The three-story Nurse's Home is likewise an imposing brick-faced, concrete and steel structure with limestone details. It overlooks the busy intersection of Detroit and Arlington Avenues. Originally 131 feet by 46 feet in size, the Nurse's Home features a limestone-faced, elevated ground floor topped by a stone water table. The brick walls are generally unrelieved above the ground floor. A seven-bay central section juts out slightly from the facade, set off by quoined corners. The first-floor facade and side windows are round arched with stone keystones, while the second and third-floor facade fenestration features splayed stone lintels with keystones. The entire structure is flanked by limestone pilasters and a stone cornice which is topped by a wrought iron balcony. Above the central entrance, a balconied window also is surrounded by a stone enframement headed by a segmental cornice supported by scrolled consoles. Quoined corners delineate the limits of the facade.
The rear elevation is highlighted by a porch that extends from the central section. The porch is open, level with the base of the first floor, and is surrounded by a paneled stone deck. Semi-circular stone stairs, at either end of the porch, sweep up to the porch and are lined with curving wrought-iron railings. A pair of double door entries open onto the porch and, along with a centrally-places blind brick panel, are topped by round arches. All other rear elevation openings are windows, flat-topped, with stone keystones. The east elevation is concealed by a 1965 addition to the Nurse's Home, whereas the west elevation faces Detroit Avenue and features equally spaced original fenestration.
The 1965 addition is sympathetic in size, scale, mass, materials, color, and workmanship to the original Nurse's Home, though it is clearly a newer extension designed with reference to the International Style. It also is three stories in height, and constructed of red brick with stone facing on the ground floor. Yet the windows are more typically International Style in Flavor, being grouped in ribbon form separated by brick piers. A solid brick parapet defines the roof/wall intersection. As in the original Nurse's Home, limestone serves as a decorative element across the exterior elevations. An above-ground suspended walkway connecting the 1965 addition to the hospital was erected at that time as well, but has since been completely removed.
The interior features long centrally placed hallways leading to various offices and work stations, converted from former living areas. The first floor has several significant interiors including a former reception/board room and a library. The former reception room immediately adjacent to the lobby, is completely lined with cherry paneling and is known as the Windsor Drawing Room. Double doors, both solid and glazed, pierce every wall. A fine Elizabethan-style stone fireplace with brick herringbone fire wall is surrounded by heavily carved woodwork and panels, with floral, linenfold, and grotesque motifs. The ceiling, plastered in ornamental relief of geometric patterns typical in Elizabethan Revival manor homes, is slightly vaulted. At the western end of the first floor is the former library. Also paneled in cherry wood, the room features bookshelves and an ornamental plaster ceiling in an English geometric plan. The vestibule also is richly appointed in paneled wood from floor to ceiling. The foyer ceiling features geometric plasterwork while the hall displays several floral medallions that serve as bases for lighting fixtures.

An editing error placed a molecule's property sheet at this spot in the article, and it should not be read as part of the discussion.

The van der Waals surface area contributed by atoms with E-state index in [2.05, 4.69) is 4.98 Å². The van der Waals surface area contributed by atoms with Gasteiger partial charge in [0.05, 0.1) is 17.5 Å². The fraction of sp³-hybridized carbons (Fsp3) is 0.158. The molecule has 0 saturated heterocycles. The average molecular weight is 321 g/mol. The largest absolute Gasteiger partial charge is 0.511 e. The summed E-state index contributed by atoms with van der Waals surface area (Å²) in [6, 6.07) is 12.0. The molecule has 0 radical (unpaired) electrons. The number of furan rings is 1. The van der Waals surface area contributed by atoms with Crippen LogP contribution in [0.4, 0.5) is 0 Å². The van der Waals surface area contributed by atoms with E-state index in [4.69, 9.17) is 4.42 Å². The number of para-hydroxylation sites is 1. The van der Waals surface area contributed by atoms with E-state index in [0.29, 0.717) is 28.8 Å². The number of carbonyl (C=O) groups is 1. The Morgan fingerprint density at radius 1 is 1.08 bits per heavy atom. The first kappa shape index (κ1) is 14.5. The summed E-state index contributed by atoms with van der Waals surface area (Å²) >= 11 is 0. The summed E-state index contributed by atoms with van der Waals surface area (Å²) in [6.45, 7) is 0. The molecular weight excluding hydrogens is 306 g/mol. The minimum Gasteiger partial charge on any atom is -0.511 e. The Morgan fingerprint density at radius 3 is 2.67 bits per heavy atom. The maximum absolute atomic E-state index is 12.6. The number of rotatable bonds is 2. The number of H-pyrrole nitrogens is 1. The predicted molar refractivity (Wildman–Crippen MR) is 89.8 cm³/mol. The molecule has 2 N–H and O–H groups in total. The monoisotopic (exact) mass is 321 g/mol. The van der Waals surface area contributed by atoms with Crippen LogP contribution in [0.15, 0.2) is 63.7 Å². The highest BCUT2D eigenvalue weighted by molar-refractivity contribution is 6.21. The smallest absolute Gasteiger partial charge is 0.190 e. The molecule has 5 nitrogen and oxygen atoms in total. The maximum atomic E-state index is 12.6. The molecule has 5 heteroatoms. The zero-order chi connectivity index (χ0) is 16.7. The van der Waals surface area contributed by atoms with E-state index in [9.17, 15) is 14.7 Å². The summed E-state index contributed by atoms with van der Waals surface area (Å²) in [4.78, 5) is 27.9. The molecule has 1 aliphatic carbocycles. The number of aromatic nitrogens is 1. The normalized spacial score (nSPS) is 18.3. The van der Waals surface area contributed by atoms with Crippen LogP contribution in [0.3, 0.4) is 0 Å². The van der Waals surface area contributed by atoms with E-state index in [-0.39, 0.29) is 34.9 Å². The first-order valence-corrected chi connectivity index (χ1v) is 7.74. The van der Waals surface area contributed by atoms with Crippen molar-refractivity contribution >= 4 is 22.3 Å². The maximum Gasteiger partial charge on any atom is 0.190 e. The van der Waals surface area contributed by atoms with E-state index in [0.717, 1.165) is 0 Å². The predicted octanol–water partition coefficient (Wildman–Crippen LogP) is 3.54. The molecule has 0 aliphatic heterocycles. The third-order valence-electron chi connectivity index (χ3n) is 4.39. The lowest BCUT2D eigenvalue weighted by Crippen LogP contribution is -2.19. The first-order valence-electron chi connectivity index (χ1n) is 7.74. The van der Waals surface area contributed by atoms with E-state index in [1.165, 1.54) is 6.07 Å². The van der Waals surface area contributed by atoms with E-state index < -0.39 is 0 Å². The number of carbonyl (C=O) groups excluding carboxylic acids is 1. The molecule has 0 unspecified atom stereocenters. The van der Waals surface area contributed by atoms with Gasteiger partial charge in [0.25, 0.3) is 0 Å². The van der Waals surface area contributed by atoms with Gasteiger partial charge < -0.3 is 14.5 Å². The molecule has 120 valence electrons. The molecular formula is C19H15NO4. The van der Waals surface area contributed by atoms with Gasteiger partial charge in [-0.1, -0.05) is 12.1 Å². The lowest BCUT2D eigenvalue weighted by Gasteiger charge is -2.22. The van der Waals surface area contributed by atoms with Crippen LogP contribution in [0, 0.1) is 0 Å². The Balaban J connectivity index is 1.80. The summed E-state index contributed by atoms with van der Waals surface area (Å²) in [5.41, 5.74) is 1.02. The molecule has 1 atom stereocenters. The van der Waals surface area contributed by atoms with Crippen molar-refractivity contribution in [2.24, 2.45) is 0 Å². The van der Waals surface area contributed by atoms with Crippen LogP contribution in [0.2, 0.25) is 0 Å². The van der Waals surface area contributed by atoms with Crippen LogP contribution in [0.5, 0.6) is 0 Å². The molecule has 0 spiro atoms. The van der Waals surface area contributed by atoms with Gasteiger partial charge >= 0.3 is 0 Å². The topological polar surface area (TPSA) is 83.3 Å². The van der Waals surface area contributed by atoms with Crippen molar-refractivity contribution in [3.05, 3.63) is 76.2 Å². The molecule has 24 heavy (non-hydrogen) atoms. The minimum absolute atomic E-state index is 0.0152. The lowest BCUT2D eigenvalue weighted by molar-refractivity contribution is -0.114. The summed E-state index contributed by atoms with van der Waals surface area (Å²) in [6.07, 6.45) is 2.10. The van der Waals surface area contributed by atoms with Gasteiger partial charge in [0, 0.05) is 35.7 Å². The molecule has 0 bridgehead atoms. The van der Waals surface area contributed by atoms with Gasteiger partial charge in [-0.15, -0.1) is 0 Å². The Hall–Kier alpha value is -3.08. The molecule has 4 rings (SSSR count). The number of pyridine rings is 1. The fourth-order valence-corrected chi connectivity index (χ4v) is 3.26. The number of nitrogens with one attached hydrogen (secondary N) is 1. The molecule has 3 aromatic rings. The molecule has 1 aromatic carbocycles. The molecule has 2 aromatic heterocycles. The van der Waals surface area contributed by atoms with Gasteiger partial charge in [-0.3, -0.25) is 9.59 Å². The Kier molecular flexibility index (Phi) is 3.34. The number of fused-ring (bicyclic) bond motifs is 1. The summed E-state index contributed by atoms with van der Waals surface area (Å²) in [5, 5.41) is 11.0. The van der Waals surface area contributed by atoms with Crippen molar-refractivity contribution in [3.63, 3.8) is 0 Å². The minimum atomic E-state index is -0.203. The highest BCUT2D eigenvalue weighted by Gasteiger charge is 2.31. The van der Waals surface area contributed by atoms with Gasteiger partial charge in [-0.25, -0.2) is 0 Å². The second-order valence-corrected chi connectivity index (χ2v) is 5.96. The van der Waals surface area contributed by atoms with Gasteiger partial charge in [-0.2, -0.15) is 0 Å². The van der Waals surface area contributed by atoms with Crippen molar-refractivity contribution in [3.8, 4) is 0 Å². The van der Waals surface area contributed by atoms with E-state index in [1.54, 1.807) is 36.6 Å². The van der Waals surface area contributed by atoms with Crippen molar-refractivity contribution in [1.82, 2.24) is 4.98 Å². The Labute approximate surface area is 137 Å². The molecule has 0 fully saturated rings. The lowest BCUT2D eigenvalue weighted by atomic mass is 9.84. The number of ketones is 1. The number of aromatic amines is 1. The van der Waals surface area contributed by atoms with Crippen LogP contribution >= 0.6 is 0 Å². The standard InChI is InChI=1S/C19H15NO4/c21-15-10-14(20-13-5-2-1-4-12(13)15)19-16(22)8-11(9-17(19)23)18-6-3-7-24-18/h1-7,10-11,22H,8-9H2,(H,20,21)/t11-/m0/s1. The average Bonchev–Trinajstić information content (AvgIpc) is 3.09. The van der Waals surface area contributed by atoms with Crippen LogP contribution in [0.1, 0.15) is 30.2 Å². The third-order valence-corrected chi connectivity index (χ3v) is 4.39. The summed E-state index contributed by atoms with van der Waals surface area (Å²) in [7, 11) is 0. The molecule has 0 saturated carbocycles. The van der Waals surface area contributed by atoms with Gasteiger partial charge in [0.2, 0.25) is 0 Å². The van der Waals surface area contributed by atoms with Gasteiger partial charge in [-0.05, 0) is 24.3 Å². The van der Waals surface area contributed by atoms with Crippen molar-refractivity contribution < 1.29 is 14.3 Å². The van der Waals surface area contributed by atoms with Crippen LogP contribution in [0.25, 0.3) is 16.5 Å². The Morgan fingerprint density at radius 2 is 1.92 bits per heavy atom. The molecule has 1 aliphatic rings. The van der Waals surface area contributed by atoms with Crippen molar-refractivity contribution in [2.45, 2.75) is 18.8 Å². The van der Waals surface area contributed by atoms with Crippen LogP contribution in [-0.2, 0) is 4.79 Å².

The remainder of the interior of the original section is fairly plain architecturally, offering fully plastered walls and ceilings and terrazzo floors, now generally covered with carpeting, throughout the hallways and former living areas turned office space. The restrooms retain their terrazzo floors as well as some original marble stalls. The stairways display plaster walls, slate treads and landings, and simple metal banisters/newels topped by an oak rail. The 1965 addition reveals the same central floor plan and space arrangement, but lacks the terrazzo flooring and plastered ceilings. The interior is in excellent condition, in dramatic contrast to the ruinous condition of the hospital.